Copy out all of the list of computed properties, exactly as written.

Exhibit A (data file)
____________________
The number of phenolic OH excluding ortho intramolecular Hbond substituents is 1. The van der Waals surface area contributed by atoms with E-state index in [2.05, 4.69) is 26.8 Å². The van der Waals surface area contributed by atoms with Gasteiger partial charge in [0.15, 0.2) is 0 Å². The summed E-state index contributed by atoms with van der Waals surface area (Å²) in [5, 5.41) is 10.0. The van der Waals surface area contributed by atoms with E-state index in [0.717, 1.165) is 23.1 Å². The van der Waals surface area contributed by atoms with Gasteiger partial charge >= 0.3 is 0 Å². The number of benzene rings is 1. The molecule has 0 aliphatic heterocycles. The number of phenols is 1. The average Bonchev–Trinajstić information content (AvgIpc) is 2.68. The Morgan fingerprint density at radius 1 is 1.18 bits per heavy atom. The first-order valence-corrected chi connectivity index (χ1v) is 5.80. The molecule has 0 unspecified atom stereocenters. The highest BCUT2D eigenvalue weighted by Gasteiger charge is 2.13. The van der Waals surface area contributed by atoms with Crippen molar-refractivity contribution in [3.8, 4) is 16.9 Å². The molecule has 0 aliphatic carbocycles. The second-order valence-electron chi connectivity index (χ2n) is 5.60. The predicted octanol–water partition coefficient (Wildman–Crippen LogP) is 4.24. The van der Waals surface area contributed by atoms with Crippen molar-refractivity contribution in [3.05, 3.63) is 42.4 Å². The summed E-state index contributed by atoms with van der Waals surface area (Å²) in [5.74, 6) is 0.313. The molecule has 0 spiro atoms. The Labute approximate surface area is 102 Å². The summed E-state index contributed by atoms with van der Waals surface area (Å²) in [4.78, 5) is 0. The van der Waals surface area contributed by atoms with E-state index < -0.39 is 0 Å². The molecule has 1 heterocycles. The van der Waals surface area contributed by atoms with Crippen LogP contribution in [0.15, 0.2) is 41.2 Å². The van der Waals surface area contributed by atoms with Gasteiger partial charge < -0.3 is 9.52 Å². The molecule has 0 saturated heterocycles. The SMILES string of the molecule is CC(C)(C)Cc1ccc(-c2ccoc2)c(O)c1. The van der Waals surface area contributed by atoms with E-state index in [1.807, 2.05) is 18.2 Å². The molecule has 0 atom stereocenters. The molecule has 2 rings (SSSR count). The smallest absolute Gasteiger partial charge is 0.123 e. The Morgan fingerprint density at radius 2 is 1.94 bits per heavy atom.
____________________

The number of phenolic OH excluding ortho intramolecular Hbond substituents is 1. The van der Waals surface area contributed by atoms with E-state index in [2.05, 4.69) is 26.8 Å². The van der Waals surface area contributed by atoms with Gasteiger partial charge in [0.15, 0.2) is 0 Å². The summed E-state index contributed by atoms with van der Waals surface area (Å²) in [5, 5.41) is 10.0. The van der Waals surface area contributed by atoms with E-state index in [0.717, 1.165) is 23.1 Å². The van der Waals surface area contributed by atoms with Gasteiger partial charge >= 0.3 is 0 Å². The number of benzene rings is 1. The molecule has 0 aliphatic heterocycles. The number of phenols is 1. The average Bonchev–Trinajstić information content (AvgIpc) is 2.68. The Morgan fingerprint density at radius 1 is 1.18 bits per heavy atom. The first-order valence-corrected chi connectivity index (χ1v) is 5.80. The molecule has 0 unspecified atom stereocenters. The highest BCUT2D eigenvalue weighted by Gasteiger charge is 2.13. The van der Waals surface area contributed by atoms with Crippen molar-refractivity contribution in [3.8, 4) is 16.9 Å². The molecule has 0 aliphatic carbocycles. The second-order valence-electron chi connectivity index (χ2n) is 5.60. The predicted octanol–water partition coefficient (Wildman–Crippen LogP) is 4.24. The van der Waals surface area contributed by atoms with Crippen molar-refractivity contribution in [3.05, 3.63) is 42.4 Å². The summed E-state index contributed by atoms with van der Waals surface area (Å²) in [5.74, 6) is 0.313. The molecule has 0 spiro atoms. The Labute approximate surface area is 102 Å². The summed E-state index contributed by atoms with van der Waals surface area (Å²) in [4.78, 5) is 0. The van der Waals surface area contributed by atoms with E-state index < -0.39 is 0 Å². The molecule has 1 heterocycles. The van der Waals surface area contributed by atoms with Crippen LogP contribution in [0.15, 0.2) is 41.2 Å². The van der Waals surface area contributed by atoms with Gasteiger partial charge < -0.3 is 9.52 Å². The molecule has 0 saturated heterocycles. The SMILES string of the molecule is CC(C)(C)Cc1ccc(-c2ccoc2)c(O)c1. The van der Waals surface area contributed by atoms with E-state index in [1.807, 2.05) is 18.2 Å². The molecule has 0 atom stereocenters. The molecule has 2 rings (SSSR count). The smallest absolute Gasteiger partial charge is 0.123 e. The Morgan fingerprint density at radius 2 is 1.94 bits per heavy atom.